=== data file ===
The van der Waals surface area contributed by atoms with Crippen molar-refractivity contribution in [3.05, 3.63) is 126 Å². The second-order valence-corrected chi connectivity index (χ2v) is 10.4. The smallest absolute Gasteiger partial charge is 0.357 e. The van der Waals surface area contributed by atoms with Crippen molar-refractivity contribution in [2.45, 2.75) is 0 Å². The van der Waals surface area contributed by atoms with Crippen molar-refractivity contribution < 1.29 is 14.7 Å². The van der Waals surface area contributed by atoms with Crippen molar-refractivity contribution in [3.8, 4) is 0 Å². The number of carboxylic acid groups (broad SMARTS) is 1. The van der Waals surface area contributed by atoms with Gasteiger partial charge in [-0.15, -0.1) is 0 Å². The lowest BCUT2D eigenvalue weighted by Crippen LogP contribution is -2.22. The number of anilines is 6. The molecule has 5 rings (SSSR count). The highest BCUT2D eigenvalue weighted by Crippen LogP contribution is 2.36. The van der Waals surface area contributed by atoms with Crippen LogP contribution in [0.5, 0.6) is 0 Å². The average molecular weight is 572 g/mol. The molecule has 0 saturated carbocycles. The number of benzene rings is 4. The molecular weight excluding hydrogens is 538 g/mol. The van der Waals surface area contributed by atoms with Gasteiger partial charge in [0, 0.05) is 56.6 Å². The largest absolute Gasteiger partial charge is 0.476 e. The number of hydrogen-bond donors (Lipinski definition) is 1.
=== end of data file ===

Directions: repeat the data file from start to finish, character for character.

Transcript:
The van der Waals surface area contributed by atoms with Crippen molar-refractivity contribution in [3.05, 3.63) is 126 Å². The second-order valence-corrected chi connectivity index (χ2v) is 10.4. The smallest absolute Gasteiger partial charge is 0.357 e. The van der Waals surface area contributed by atoms with Crippen molar-refractivity contribution in [2.45, 2.75) is 0 Å². The van der Waals surface area contributed by atoms with Crippen molar-refractivity contribution < 1.29 is 14.7 Å². The van der Waals surface area contributed by atoms with Crippen molar-refractivity contribution in [3.8, 4) is 0 Å². The number of carboxylic acid groups (broad SMARTS) is 1. The van der Waals surface area contributed by atoms with Gasteiger partial charge in [-0.15, -0.1) is 0 Å². The lowest BCUT2D eigenvalue weighted by Crippen LogP contribution is -2.22. The number of anilines is 6. The molecule has 5 rings (SSSR count). The highest BCUT2D eigenvalue weighted by Crippen LogP contribution is 2.36. The van der Waals surface area contributed by atoms with Crippen LogP contribution in [0.5, 0.6) is 0 Å². The average molecular weight is 572 g/mol. The molecule has 0 saturated carbocycles. The number of benzene rings is 4. The molecular weight excluding hydrogens is 538 g/mol. The van der Waals surface area contributed by atoms with Gasteiger partial charge in [0, 0.05) is 56.6 Å². The largest absolute Gasteiger partial charge is 0.476 e. The number of hydrogen-bond donors (Lipinski definition) is 1.